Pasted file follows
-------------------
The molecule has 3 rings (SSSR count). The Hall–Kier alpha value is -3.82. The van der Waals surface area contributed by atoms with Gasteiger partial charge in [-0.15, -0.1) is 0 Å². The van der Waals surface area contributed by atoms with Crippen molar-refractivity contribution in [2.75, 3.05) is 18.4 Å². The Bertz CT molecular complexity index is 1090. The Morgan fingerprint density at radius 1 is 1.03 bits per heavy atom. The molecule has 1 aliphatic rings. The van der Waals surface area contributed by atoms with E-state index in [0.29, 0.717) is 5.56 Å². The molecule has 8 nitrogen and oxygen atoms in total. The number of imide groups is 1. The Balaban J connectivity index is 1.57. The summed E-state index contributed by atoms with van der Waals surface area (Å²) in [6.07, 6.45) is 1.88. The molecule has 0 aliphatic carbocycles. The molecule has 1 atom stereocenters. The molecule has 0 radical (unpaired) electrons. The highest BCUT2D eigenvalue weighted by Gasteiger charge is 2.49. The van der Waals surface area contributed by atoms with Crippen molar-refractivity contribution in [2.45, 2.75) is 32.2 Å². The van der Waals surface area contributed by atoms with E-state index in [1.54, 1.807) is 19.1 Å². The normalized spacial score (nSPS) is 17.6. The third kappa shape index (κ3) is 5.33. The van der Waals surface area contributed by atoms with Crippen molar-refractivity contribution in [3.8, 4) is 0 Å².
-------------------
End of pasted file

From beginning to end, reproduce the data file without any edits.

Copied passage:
The molecule has 3 rings (SSSR count). The Hall–Kier alpha value is -3.82. The van der Waals surface area contributed by atoms with Gasteiger partial charge in [-0.15, -0.1) is 0 Å². The van der Waals surface area contributed by atoms with Crippen molar-refractivity contribution in [2.75, 3.05) is 18.4 Å². The Bertz CT molecular complexity index is 1090. The Morgan fingerprint density at radius 1 is 1.03 bits per heavy atom. The molecule has 1 aliphatic rings. The van der Waals surface area contributed by atoms with E-state index in [0.29, 0.717) is 5.56 Å². The molecule has 8 nitrogen and oxygen atoms in total. The number of imide groups is 1. The Balaban J connectivity index is 1.57. The summed E-state index contributed by atoms with van der Waals surface area (Å²) in [6.07, 6.45) is 1.88. The molecule has 0 aliphatic carbocycles. The molecule has 1 atom stereocenters. The molecule has 0 radical (unpaired) electrons. The highest BCUT2D eigenvalue weighted by Gasteiger charge is 2.49. The van der Waals surface area contributed by atoms with Crippen molar-refractivity contribution in [2.45, 2.75) is 32.2 Å². The van der Waals surface area contributed by atoms with E-state index in [1.54, 1.807) is 19.1 Å². The normalized spacial score (nSPS) is 17.6. The third kappa shape index (κ3) is 5.33. The van der Waals surface area contributed by atoms with Crippen molar-refractivity contribution in [3.8, 4) is 0 Å².